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Let no one think that real gardening is a bucolic and meditative occupation. It is an insatiable passion, like everything else to which a man gives his heart.” (Karel Capek)

Another strand of gardening was evident at Hampton Court Palace Flower Show in additional to that of pushing the boundaries, featured in my previous post – the traditional, in fact positively retro. As well as a whole marquee devoted to roses, and floristry with a vintage theme, the main flower marquee boasted many old fashioned flowers and retro displays. My partner beat a hasty retreat but I had a rare girly moment and lingered.

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“Are we, finally, speaking of nature or culture when we speak of a rose (nature), that has been bred (culture) so that its blossoms (nature) make men imagine (culture) the sex of women (nature)?  It may be this sort of confusion that we need more of.”
–  Michael PollanSecond Nature, 1991

Floristry seems to have developed into a new art form since the days of Constance Spry.

Britain (in particular) has long been a nation of collectors, from the art works of the Grand Tour to Dinky toys, and plants have not been excluded from this obsessive behaviour. From tulip mania in the 17th century (which started in Holland in fact) through the plant collectors, the Tradescants and 19th century landowners, who travelled the world in search of new species to bring back, on to the allotments and flower beds, potting sheds and greenhouses of suburban gardens of today, where many National Plant Collections of particular plants are found, individuals have had their plant obsessions – cacti, dahlias and chrysanthemums, Alpines etc.

Alliums (the amazing varieties here are from a Dutch nursery) may now be more fashionable than cacti, garlic more so than onions, but fashions change in plants as in everything, and hydrangeas, lavenders, gladioli, fuschias and bonsai may yet again take over from tropical jungles or carnivorous plants. Conventions in displaying plants similarly change with fashion, from serried ranks  and symmetrical arrangements to prairie planting and the wild and untamed look.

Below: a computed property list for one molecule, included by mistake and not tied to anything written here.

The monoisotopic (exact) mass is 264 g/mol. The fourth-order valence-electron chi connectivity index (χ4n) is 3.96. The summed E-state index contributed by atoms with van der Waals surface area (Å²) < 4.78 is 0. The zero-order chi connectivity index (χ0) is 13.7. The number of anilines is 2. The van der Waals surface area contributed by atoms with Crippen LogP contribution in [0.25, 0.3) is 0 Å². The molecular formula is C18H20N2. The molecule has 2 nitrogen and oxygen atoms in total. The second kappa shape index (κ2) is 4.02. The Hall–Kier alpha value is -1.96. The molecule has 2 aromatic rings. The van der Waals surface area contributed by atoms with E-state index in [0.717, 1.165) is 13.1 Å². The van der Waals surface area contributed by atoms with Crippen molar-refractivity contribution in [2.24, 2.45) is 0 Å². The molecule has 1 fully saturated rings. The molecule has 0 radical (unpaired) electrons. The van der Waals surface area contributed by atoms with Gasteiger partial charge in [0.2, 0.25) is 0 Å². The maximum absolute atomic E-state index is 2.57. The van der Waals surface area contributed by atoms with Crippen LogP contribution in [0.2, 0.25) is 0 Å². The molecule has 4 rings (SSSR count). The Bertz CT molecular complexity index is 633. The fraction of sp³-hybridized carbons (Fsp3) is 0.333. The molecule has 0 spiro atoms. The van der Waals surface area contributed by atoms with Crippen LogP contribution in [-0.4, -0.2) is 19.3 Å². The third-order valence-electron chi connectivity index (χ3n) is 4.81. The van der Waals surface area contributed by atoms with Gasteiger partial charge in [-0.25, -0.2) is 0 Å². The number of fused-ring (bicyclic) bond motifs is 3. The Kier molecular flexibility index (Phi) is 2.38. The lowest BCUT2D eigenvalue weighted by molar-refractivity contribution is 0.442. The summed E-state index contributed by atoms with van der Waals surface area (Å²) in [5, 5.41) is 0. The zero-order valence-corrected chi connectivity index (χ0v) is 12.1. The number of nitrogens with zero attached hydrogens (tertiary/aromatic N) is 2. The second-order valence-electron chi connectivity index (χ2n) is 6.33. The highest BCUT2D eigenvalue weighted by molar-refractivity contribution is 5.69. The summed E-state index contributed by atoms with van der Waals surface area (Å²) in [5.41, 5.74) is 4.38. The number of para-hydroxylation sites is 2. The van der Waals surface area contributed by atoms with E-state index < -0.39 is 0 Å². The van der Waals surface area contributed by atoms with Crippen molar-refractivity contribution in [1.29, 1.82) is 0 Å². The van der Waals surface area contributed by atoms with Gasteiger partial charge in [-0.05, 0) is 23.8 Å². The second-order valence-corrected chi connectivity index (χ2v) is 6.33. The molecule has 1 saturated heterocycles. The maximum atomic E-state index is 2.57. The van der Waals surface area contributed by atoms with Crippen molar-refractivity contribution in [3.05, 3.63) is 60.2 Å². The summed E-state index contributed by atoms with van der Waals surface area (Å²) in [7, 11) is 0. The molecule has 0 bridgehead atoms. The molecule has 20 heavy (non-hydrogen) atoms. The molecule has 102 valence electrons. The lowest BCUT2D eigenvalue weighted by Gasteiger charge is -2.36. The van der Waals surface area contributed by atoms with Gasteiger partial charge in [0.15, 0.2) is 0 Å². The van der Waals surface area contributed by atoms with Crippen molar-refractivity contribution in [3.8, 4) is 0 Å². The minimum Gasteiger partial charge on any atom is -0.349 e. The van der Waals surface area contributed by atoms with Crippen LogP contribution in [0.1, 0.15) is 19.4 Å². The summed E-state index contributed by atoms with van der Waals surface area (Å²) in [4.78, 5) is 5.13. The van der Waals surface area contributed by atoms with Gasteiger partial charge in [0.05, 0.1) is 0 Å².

I always remember from my Southport youth the impressive displays of giant onions, leeks carrots and marrows which were a particular feature of Southport Flower Show, held at the end of August and in Lancashire, a bastion of competitive vegetable growing. Having happened upon Highgate Horticultural Show last weekend in a church hall in London I was pleased to see not much had changed in local amateur shows, which I have also enjoyed in the past, with plates displaying 3 runner beans, or a group of potatoes, as well as vases of flowers ‘5 different perennials’, in fierce competition for silver cups and the elusive 1st, 2nd or 3rd prize certificates. The selection of Victoria sponges I saw competing in the cake section there was a reminder of the recent resurgence of popularity of home baking, as shown by the Great British Bake Off televised competition and the ubiquitous cupcake. So as this piece is bit of an indulgence and I am celebrating the 2nd birthday of my blog it seems appropriate to finish with some cake, albeit made from flowers.

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Thanks to all of you have who have not yet jumped ship!

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